Lukas Frieß: Model-based Reinforcement Learning with First-Principle Models (FAU Erlangen-Nürnberg, 2021)


Reinforcement learning (RL) is increasingly used in robotics to learn complex tasks from repeated interactions with the environment. For example, a mobile robot can learn to avoid an obstacle by testing a large number of randomized motion strategies. The success is measured by a reward function that should be maximized in the course of the iterations. Algorithms for reinforcement learning are commonly divided in model-free and model-based approaches, where the former ones directly learn a policy and the latter ones use the interactions to build a model. In contrast, a model predictive controller solves a dynamic optimization problem in each time step to determine the optimal control strategy. Although reinforcement learning and model predictive control can be used to solve the same tasks, the two approaches are rarely compared directly.

Task definition

In a collaboration between the Chair of Automatic Control and the Machine Learning and Information Fusion Group of Fraunhofer IIS, research is performed into possible combinations of reinforcement learning and real-time nonlinear model predictive control. The goal of this master thesis is to implement a model-based reinforcement learning algorithm using methodologies commonly used in model predictive control for dynamical systems such as, for example, adjoint- based sensitivity analysis. In order to compare the approach to existing algorithms, one of the examples in the freely available benchmark suite by Tingu Wang et al. can be used.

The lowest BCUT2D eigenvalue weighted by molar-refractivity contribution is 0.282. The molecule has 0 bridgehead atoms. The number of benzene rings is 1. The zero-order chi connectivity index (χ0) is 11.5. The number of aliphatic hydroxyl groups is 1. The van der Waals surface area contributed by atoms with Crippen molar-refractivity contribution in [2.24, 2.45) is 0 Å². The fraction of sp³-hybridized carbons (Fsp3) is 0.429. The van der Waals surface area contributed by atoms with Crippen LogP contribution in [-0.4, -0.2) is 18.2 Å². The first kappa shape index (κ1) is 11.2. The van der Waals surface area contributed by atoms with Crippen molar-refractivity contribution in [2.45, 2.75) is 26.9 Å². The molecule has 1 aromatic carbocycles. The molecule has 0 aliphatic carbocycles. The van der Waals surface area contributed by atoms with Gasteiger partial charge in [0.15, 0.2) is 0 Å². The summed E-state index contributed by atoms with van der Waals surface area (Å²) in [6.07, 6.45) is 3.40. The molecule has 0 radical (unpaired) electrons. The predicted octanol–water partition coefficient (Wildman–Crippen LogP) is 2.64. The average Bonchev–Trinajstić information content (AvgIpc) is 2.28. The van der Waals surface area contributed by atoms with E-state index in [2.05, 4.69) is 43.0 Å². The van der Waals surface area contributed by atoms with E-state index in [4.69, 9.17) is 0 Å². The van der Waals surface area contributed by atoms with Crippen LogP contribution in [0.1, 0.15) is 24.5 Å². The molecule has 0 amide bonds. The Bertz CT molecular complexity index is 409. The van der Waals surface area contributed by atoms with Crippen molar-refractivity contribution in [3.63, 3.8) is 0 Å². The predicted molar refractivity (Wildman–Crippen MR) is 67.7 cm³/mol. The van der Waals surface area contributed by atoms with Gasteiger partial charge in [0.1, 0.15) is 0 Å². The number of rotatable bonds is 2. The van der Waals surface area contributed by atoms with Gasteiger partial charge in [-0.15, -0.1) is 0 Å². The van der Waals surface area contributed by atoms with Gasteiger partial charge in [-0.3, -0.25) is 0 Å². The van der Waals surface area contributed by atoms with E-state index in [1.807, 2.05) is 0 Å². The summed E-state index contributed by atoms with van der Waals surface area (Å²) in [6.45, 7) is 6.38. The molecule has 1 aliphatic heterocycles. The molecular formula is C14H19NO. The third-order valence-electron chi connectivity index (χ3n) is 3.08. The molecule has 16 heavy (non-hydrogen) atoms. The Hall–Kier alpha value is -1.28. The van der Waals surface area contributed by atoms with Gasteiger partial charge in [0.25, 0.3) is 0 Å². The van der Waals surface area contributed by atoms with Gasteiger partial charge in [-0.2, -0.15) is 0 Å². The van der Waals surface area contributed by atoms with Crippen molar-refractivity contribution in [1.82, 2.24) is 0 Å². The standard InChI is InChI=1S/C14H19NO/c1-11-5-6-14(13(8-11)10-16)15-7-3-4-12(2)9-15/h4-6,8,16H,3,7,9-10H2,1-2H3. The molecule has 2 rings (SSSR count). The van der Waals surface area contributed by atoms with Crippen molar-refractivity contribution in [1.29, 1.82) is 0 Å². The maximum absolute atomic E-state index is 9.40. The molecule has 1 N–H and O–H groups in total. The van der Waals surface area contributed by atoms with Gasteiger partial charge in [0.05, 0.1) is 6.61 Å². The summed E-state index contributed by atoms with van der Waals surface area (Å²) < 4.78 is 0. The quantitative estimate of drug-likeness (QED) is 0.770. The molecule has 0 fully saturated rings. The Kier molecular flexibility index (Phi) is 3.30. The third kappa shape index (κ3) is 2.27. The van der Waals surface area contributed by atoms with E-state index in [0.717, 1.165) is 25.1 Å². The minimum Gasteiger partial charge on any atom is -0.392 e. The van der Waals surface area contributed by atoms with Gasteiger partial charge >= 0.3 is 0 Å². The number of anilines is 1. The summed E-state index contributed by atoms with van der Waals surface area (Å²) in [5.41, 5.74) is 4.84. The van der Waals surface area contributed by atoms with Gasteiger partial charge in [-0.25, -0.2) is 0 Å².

Requirements: Basic knowledge of control theory and model predictive control, programming experience in MATLAB, C and Python of advantage.


See also the description at the Chair of Automatic Control @ FAU


  1. Tingwu Wang et al., Benchmarking Model-Based Reinforcement Learning, arXiv:1907.02057